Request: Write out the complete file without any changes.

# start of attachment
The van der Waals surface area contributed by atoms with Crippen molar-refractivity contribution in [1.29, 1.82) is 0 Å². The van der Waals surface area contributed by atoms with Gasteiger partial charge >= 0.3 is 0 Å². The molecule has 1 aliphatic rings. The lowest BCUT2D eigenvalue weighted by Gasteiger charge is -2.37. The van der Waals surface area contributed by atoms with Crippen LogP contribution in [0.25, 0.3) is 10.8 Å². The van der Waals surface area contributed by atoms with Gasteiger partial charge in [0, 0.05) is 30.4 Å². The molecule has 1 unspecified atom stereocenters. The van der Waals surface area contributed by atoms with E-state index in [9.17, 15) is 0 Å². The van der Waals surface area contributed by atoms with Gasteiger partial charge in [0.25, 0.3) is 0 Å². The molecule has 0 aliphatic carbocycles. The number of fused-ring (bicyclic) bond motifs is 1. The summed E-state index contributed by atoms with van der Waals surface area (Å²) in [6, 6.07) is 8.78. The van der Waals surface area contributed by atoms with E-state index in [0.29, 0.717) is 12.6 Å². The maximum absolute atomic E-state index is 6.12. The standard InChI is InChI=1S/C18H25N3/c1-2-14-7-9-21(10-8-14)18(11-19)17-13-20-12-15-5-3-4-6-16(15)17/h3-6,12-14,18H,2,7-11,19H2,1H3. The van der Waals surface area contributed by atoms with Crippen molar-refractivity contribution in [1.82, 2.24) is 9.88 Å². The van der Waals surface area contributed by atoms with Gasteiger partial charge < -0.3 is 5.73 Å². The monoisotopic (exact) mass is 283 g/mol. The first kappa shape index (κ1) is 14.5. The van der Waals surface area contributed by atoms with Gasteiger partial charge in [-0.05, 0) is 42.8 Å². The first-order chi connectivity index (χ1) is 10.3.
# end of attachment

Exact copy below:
The van der Waals surface area contributed by atoms with Crippen molar-refractivity contribution in [1.29, 1.82) is 0 Å². The van der Waals surface area contributed by atoms with Gasteiger partial charge >= 0.3 is 0 Å². The molecule has 1 aliphatic rings. The lowest BCUT2D eigenvalue weighted by Gasteiger charge is -2.37. The van der Waals surface area contributed by atoms with Crippen LogP contribution in [0.25, 0.3) is 10.8 Å². The van der Waals surface area contributed by atoms with Gasteiger partial charge in [0, 0.05) is 30.4 Å². The molecule has 1 unspecified atom stereocenters. The van der Waals surface area contributed by atoms with E-state index in [9.17, 15) is 0 Å². The van der Waals surface area contributed by atoms with Gasteiger partial charge in [0.25, 0.3) is 0 Å². The molecule has 0 aliphatic carbocycles. The number of fused-ring (bicyclic) bond motifs is 1. The summed E-state index contributed by atoms with van der Waals surface area (Å²) in [6, 6.07) is 8.78. The van der Waals surface area contributed by atoms with E-state index in [0.29, 0.717) is 12.6 Å². The maximum absolute atomic E-state index is 6.12. The standard InChI is InChI=1S/C18H25N3/c1-2-14-7-9-21(10-8-14)18(11-19)17-13-20-12-15-5-3-4-6-16(15)17/h3-6,12-14,18H,2,7-11,19H2,1H3. The van der Waals surface area contributed by atoms with Crippen molar-refractivity contribution in [1.82, 2.24) is 9.88 Å². The van der Waals surface area contributed by atoms with Gasteiger partial charge < -0.3 is 5.73 Å². The monoisotopic (exact) mass is 283 g/mol. The first kappa shape index (κ1) is 14.5. The van der Waals surface area contributed by atoms with Gasteiger partial charge in [-0.05, 0) is 42.8 Å². The first-order chi connectivity index (χ1) is 10.3.